the office of Attorney-general, he Ministers thought, in that situation, his ianever failed to be an advocate and protector Hexible integrity, and love of the Conítituof the liberties of the people. His conduct tion, could never interfere with their politics. then in Parliament will do him honour when But in that station there foon came on before he is no more. As the Law officer, to him a great and national question in the whom the exercise of the prerogative was de- person of Mr. Wilkes. His conduct on legated, he will ever be revered : No harsh that occation is too well known, and the tyrannical profecutions were set on foot by business tco recent, to need a recapitulation. hiin; and the mandate of a Trea'ury Board, Suífice it to say, that it is engraved on the for sheltering under the prerogative an extor- grateful breast of every honest and unbiased tionate servant, or false witness of the Crown, Englishman. was regarded by him as walte paper. On From the Common-pleas, let us pass on a langular occasion, his answer to such a to the Cout of Chancery. It will not be mandate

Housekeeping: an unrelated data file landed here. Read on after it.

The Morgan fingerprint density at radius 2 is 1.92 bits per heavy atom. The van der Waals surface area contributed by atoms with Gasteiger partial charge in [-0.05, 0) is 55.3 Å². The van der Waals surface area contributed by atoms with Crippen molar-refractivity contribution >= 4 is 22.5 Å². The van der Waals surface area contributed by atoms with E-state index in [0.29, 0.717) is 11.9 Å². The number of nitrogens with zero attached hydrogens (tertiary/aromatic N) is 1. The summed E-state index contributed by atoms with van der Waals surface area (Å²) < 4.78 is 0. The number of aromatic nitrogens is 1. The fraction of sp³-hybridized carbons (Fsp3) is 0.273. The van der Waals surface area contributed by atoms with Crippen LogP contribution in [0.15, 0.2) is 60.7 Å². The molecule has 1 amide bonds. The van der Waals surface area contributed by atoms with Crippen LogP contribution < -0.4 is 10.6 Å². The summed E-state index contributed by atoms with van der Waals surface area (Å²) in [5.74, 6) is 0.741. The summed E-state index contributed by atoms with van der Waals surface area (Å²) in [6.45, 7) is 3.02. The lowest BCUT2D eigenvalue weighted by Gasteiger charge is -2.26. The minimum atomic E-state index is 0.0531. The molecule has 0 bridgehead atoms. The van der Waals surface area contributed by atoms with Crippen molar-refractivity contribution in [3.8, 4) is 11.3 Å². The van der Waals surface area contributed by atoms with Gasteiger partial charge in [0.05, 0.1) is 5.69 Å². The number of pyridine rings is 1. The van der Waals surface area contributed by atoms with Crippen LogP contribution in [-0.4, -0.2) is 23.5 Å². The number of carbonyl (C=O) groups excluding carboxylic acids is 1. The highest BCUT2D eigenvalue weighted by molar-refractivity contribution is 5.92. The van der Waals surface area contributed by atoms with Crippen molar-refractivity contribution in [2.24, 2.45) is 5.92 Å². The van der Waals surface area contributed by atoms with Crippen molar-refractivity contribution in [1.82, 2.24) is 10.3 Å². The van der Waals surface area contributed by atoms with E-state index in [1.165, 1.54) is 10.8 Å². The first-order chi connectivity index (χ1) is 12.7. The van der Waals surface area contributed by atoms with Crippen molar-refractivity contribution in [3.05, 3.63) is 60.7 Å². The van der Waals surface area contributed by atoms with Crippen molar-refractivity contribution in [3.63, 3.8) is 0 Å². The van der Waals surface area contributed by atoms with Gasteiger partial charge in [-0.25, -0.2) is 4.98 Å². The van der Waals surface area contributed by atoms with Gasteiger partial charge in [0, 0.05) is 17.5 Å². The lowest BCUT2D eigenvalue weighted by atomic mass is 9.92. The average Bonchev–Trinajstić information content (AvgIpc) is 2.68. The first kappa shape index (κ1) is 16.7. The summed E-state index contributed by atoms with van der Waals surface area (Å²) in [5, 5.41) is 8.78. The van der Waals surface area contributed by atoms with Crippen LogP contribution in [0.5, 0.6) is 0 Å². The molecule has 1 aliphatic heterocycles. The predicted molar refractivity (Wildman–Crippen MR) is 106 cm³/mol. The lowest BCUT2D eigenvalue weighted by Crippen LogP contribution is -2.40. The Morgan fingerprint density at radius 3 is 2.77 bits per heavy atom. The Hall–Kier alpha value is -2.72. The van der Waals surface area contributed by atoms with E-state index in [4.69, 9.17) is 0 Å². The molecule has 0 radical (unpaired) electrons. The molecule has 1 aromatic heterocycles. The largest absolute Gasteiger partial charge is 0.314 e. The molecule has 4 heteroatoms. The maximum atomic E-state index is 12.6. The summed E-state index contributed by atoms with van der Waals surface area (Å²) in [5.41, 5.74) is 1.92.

was, • His Majesty has delegated denied, that he has given the most perfect that part of the prerogative to me, and I and intire satisfaction. Were it possible to will exercise it in such a manner as I can forget his paft conduct of a Lawyer and a answer to the King, my conscience, and my Statesman, his conduct upon the political country'. An mliver that one may venture question, that now occupies the attention to lay had not been given for some tiine be- of every thinking man, being of the last imfore by the King's Attorney-general to the portance to our liberties, would indear him Treafury Board, nor may happen to be to his country. That a full conviction of {peedily given again. No wonder their his being right was the fole ground for his Lordhips were surprised at the boldness of having taken the part he has, no man can rethe reply, it being novel to them, from a ally doubt, for he was in the first office the man in such an office ; but their submission Crown could bestow --could be no greater, to his determination added to his honour, and was liable to be removed theretrom at and was no diminution of their own. pleasure--Herifqued all, and gained nothing